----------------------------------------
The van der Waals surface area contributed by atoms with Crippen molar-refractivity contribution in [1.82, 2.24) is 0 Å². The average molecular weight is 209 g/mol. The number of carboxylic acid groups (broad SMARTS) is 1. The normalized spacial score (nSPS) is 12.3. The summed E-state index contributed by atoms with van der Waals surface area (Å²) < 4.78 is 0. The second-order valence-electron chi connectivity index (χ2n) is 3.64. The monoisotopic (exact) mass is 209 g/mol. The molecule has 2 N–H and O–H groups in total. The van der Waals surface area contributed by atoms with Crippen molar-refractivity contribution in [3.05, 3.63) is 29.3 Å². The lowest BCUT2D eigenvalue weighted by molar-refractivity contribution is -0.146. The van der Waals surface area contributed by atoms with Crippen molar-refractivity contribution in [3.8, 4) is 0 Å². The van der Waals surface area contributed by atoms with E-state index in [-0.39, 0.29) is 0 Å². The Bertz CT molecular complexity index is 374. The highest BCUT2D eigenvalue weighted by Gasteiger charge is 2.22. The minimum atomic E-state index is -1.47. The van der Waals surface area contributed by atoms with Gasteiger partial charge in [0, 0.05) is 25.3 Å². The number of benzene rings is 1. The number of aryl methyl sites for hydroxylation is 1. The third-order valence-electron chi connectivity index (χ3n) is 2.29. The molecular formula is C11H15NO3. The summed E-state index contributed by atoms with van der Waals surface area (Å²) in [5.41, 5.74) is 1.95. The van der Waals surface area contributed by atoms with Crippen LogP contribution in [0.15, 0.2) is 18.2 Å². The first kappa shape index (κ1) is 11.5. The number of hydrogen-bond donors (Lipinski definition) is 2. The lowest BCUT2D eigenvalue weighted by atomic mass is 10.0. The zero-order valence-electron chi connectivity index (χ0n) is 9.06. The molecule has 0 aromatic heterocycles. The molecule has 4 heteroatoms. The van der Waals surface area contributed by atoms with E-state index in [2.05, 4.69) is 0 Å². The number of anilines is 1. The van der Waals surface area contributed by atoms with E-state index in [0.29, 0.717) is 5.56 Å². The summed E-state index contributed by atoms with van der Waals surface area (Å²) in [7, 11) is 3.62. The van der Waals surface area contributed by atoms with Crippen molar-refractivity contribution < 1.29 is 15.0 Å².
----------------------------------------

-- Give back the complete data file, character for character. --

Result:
The van der Waals surface area contributed by atoms with Crippen molar-refractivity contribution in [1.82, 2.24) is 0 Å². The average molecular weight is 209 g/mol. The number of carboxylic acid groups (broad SMARTS) is 1. The normalized spacial score (nSPS) is 12.3. The summed E-state index contributed by atoms with van der Waals surface area (Å²) < 4.78 is 0. The second-order valence-electron chi connectivity index (χ2n) is 3.64. The monoisotopic (exact) mass is 209 g/mol. The molecule has 2 N–H and O–H groups in total. The van der Waals surface area contributed by atoms with Crippen molar-refractivity contribution in [3.05, 3.63) is 29.3 Å². The lowest BCUT2D eigenvalue weighted by molar-refractivity contribution is -0.146. The van der Waals surface area contributed by atoms with Crippen molar-refractivity contribution in [3.8, 4) is 0 Å². The van der Waals surface area contributed by atoms with E-state index in [-0.39, 0.29) is 0 Å². The Bertz CT molecular complexity index is 374. The highest BCUT2D eigenvalue weighted by Gasteiger charge is 2.22. The minimum atomic E-state index is -1.47. The van der Waals surface area contributed by atoms with Gasteiger partial charge in [0, 0.05) is 25.3 Å². The number of benzene rings is 1. The number of aryl methyl sites for hydroxylation is 1. The third-order valence-electron chi connectivity index (χ3n) is 2.29. The molecular formula is C11H15NO3. The summed E-state index contributed by atoms with van der Waals surface area (Å²) in [5.41, 5.74) is 1.95. The van der Waals surface area contributed by atoms with Crippen LogP contribution in [0.15, 0.2) is 18.2 Å². The first kappa shape index (κ1) is 11.5. The number of hydrogen-bond donors (Lipinski definition) is 2. The lowest BCUT2D eigenvalue weighted by atomic mass is 10.0. The zero-order valence-electron chi connectivity index (χ0n) is 9.06. The molecule has 0 aromatic heterocycles. The molecule has 4 heteroatoms. The van der Waals surface area contributed by atoms with E-state index in [2.05, 4.69) is 0 Å². The number of anilines is 1. The van der Waals surface area contributed by atoms with E-state index in [0.29, 0.717) is 5.56 Å². The summed E-state index contributed by atoms with van der Waals surface area (Å²) in [7, 11) is 3.62. The van der Waals surface area contributed by atoms with Crippen molar-refractivity contribution < 1.29 is 15.0 Å².